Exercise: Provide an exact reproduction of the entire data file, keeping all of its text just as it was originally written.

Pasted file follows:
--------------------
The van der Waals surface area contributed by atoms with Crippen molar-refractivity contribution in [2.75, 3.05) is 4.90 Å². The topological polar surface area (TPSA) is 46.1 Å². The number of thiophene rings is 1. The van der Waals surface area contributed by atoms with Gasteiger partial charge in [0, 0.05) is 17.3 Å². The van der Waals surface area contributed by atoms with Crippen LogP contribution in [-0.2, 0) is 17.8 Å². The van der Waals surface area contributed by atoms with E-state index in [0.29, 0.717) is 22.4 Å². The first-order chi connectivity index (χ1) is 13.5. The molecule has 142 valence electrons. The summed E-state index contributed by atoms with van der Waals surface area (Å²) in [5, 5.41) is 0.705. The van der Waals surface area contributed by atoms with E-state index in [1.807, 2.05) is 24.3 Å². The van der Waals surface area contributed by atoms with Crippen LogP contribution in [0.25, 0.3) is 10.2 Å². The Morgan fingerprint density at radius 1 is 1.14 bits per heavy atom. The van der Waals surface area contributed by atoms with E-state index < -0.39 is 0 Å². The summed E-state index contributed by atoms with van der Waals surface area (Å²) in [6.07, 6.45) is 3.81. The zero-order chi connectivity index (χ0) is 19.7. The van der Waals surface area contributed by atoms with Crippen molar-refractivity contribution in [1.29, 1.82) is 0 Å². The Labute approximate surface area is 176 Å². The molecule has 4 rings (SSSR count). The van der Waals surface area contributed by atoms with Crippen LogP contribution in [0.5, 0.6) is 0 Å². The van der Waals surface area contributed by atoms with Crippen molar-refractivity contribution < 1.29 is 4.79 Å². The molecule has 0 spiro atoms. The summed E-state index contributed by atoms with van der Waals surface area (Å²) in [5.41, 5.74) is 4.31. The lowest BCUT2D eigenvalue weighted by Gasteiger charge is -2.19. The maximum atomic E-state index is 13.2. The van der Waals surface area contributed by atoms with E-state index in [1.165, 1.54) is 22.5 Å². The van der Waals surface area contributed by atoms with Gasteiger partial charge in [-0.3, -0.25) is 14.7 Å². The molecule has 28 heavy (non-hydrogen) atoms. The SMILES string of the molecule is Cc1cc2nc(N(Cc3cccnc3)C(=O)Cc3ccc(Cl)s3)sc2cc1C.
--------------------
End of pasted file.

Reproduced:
The van der Waals surface area contributed by atoms with Crippen molar-refractivity contribution in [2.75, 3.05) is 4.90 Å². The topological polar surface area (TPSA) is 46.1 Å². The number of thiophene rings is 1. The van der Waals surface area contributed by atoms with Gasteiger partial charge in [0, 0.05) is 17.3 Å². The van der Waals surface area contributed by atoms with Crippen LogP contribution in [-0.2, 0) is 17.8 Å². The van der Waals surface area contributed by atoms with E-state index in [0.29, 0.717) is 22.4 Å². The first-order chi connectivity index (χ1) is 13.5. The molecule has 142 valence electrons. The summed E-state index contributed by atoms with van der Waals surface area (Å²) in [5, 5.41) is 0.705. The van der Waals surface area contributed by atoms with E-state index in [1.807, 2.05) is 24.3 Å². The van der Waals surface area contributed by atoms with Crippen LogP contribution in [0.25, 0.3) is 10.2 Å². The Morgan fingerprint density at radius 1 is 1.14 bits per heavy atom. The van der Waals surface area contributed by atoms with E-state index < -0.39 is 0 Å². The summed E-state index contributed by atoms with van der Waals surface area (Å²) in [6.07, 6.45) is 3.81. The zero-order chi connectivity index (χ0) is 19.7. The van der Waals surface area contributed by atoms with Crippen molar-refractivity contribution in [1.29, 1.82) is 0 Å². The Labute approximate surface area is 176 Å². The molecule has 4 rings (SSSR count). The van der Waals surface area contributed by atoms with Crippen LogP contribution in [0.5, 0.6) is 0 Å². The van der Waals surface area contributed by atoms with Crippen molar-refractivity contribution < 1.29 is 4.79 Å². The molecule has 0 spiro atoms. The summed E-state index contributed by atoms with van der Waals surface area (Å²) in [5.41, 5.74) is 4.31. The lowest BCUT2D eigenvalue weighted by Gasteiger charge is -2.19. The maximum atomic E-state index is 13.2. The van der Waals surface area contributed by atoms with E-state index in [1.165, 1.54) is 22.5 Å². The van der Waals surface area contributed by atoms with Gasteiger partial charge in [-0.3, -0.25) is 14.7 Å². The molecule has 28 heavy (non-hydrogen) atoms. The SMILES string of the molecule is Cc1cc2nc(N(Cc3cccnc3)C(=O)Cc3ccc(Cl)s3)sc2cc1C.